May 20, 2014

Keeping Mediation Costs Down: Part I

I always look forward to speaking with potential clients during a free 15 minute phone consultation.  I enjoy having a bit of my workday that is not billed, that is available to anyone who would like 15 minutes of my time and my professional mind.  It is an opportunity for me to share the wealth of information in my head about how to approach getting a divorce.  To me, divorce is not a crisis, but rather a situation to approach from many different angles—emotional, fiscal, and legal.  I enjoy taking a few moments to speak with people having a tough time and support them with information and a view of things that keeps coming back to, “You can make it through this.”

One of the most asked questions during a free 15 minute phone consultation is, understandably, “How much will our mediation cost?”  My reply is always the same, “I have no idea, but the cost is driven by two things: you and your spouse’s personalities and the complexity of your financial and legal situation.”  When people ask me what personality has to do with the cost of mediation I have a few stories to quickly illustrate that notion during a phone call, but there is a further depth I do not have time to share in a 15 minute phone consultation that I would like to share with you now about how clients’ behavior directly affects cost.

There are quite a few behaviors people can avoid to dramatically lower the cost of mediation:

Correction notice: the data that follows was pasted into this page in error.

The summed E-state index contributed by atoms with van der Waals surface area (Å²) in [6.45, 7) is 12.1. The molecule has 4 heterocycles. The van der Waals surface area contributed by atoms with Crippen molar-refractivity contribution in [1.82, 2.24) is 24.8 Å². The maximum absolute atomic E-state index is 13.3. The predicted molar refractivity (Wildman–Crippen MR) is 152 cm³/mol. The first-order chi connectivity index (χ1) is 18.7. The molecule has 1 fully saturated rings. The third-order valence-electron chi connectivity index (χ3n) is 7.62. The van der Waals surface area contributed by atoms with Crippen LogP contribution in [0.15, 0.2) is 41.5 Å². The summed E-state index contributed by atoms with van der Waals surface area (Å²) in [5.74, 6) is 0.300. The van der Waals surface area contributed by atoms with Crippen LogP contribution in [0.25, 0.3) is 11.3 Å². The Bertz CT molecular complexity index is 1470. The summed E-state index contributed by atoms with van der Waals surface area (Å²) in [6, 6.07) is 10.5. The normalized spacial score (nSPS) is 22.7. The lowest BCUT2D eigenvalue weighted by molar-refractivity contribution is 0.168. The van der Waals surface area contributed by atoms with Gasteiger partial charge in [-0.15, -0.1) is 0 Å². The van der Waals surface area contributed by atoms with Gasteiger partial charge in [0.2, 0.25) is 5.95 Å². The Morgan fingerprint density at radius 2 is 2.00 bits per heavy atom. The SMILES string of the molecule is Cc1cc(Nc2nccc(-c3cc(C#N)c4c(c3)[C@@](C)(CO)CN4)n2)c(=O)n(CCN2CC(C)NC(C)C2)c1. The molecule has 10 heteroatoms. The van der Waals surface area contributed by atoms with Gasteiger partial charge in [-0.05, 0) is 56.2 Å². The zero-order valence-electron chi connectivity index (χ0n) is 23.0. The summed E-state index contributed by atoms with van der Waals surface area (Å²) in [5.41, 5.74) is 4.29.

• Arguing over the vacuum cleaner or the Kiss CD
    • Refusing to have necessary and difficult conversations
    • Endless email streams
    • Long and frequent phone calls
    • Being locked into position and refusing to budge
    • Attaching to one particular outcome
    • Badgering your spouse/partner
    • Putting your children in the middle
    • Failing to use mediation techniques outside of mediation
    • Withholding pertinent information
    • Failing to follow through on agreements
    • Taking one-sided actions
    • Making long-winded explanations
    • Talking more than listening
    • Bringing invisible auxiliary advisors into the room
    • Accusations, blaming, and “You” statements
    • Complaining
    • Speaking for the other rather than yourself
    • Rescheduling meetings
    • Not completing tasks by the deadline date
    • Coming to a meeting under the influence or actively abusing substances during your divorce
    • Not taking care of your personal health, physically and mentally
    • Not asking for help when you are confused
    • Saying “Yes” when you mean “No”
    • Being unrealistic about your budget/cash flow
    • Misunderstanding your financial report
    • Being unprepared

Thank you to the Collaborative Divorce Institute for creating the above check list.  They titled it: Cost Inflators List.

Unmani is exceptionally gifted at mediating difficult situations.

Unmani is exceptionally gifted at mediating difficult situations.  At critical moments when the dialogues seemed about to derail, Unmani masterfully steered us back on course.  Her calming influence, insights on the legal requirements, and laser focus on the relevant issues very positively influenced the outcome of our divorce settlement and subsequent mediation qualitatively and quantitatively.  In fact, my ex-wife and I would not have the solid, congenial co-parenting relationship we have today without key conversations—including very difficult ones—we had only because it was safe to have them with Unmani present.

- Damian R.
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